From there, it’s a breakdown so rough you’ll need knee pads and a helmet to survive the ensuing pit. They manage to do it all again, this time with an even looser grip on reality, as noise abounds and the performances become increasingly unhinged. Whether you’re the ass-beater or the ass-beatee, you couldn’t ask for a better soundtrack. — J.K.
07. Nilüfer Yanya – “The Dealer”
London’s Nilüfer Yanya has a knack for making uncomplicated guitar pop as textured and transfixing as you could imagine. There’s probably no better example of this than on “The Dealer,” a haunting meditation on a particularly discordant relationship that seems to ask: Who’s really to blame when a bond fizzles out? “I thought you were someone to rely on,” Yanya broods in her syrupy mezzo-soprano, but just a moment later, she reflects the burden back onto herself: “Baby, it’s me that’s taking us apart.” It feels a bit like self-reproach, a bit like defiance.
They say time heals all wounds, but “The Dealer” argues that the passing of time itself can yield a distinct pain of its own. “Keep hearing that the wintertime is coming back soon/ When somebody asks/ I hope it’s just the summertime you grew attached to,” she sings over a groovy breakbeat and intricate guitars, as if such emotional rifts are as natural and inevitable as the earth’s rotation. — A.J.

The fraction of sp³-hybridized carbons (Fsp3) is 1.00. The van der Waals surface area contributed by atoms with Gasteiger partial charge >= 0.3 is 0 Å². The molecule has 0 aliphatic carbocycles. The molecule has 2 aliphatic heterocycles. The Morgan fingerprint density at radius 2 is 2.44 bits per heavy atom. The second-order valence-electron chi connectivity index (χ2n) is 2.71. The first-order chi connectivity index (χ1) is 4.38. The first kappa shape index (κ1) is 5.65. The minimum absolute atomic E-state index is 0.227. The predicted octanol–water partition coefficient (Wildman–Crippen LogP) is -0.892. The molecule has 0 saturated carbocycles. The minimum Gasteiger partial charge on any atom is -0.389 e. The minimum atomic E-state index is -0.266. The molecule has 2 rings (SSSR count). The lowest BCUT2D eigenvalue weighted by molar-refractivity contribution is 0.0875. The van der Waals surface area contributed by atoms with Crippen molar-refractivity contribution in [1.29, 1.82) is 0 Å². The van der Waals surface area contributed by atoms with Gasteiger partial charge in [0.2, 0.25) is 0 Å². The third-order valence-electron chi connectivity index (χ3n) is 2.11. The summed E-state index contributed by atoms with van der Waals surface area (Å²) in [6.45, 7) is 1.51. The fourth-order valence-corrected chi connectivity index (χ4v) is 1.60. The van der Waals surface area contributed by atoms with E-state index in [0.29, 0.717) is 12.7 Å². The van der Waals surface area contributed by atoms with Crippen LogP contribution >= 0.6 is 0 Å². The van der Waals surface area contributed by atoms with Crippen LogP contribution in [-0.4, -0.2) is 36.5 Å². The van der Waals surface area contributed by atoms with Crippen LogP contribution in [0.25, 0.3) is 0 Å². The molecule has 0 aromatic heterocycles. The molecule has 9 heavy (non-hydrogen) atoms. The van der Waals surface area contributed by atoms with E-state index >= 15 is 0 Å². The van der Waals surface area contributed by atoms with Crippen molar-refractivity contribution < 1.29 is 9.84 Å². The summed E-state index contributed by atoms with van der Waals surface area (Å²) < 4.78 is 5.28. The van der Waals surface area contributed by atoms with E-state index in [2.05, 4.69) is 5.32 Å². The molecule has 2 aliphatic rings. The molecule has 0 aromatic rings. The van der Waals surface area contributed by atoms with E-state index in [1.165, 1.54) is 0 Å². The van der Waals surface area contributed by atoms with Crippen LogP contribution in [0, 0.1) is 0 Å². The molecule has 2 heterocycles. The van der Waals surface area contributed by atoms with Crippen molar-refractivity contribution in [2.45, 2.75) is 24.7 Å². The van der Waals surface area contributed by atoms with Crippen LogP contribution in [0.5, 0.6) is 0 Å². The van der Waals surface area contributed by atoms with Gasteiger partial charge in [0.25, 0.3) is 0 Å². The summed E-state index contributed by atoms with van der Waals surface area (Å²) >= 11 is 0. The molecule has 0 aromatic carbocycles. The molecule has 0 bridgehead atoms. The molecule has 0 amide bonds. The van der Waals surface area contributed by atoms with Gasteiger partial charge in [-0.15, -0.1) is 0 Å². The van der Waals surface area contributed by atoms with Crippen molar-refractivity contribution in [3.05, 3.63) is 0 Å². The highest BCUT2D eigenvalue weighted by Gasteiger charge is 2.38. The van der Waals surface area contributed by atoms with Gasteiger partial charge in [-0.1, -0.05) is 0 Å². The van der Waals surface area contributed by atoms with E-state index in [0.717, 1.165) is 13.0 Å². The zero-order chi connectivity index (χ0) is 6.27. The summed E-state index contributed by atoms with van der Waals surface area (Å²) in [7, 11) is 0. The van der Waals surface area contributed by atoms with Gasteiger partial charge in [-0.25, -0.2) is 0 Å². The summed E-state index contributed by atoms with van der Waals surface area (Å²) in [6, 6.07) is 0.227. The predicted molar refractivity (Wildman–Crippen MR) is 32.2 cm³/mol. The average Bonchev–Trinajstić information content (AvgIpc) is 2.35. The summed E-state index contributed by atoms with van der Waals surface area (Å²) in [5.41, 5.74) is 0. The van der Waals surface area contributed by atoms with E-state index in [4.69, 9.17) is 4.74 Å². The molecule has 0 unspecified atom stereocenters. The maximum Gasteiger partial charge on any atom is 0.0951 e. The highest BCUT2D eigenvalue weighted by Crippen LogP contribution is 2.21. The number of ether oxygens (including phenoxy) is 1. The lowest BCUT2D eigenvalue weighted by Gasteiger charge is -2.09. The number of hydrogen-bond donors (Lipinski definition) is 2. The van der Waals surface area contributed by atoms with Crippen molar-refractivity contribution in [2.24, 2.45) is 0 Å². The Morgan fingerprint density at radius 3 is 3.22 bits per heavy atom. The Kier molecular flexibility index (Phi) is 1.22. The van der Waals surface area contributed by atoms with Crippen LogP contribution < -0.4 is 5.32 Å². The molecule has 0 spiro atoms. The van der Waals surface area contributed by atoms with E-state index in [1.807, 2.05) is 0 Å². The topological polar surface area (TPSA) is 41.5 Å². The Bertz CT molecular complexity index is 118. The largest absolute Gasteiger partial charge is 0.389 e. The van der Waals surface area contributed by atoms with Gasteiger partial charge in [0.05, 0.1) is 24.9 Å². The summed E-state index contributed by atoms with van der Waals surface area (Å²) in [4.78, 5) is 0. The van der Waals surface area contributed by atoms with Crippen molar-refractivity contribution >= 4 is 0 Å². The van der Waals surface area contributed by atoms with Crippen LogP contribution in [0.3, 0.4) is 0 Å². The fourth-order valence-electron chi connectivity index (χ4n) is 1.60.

06. Florence + The Machine – “King”
“King” finds one of the world’s biggest artists assessing a war between her desire to have children and her profession — something her male counterparts rarely have to confront. Paradoxically, the battle has inspired one of the best songs in her career, only further dragging out the conflict.
Contradiction is the core of Florence + The Machine’s powerful Dance Fever lead single. It says it right there in the opening verse: “And how much is art really worth?/ The very thing you’re best at is the thing that hurts the most.” It’s how this sweeping baroque composition can sound — feel — triumphant but actually be disconsolate.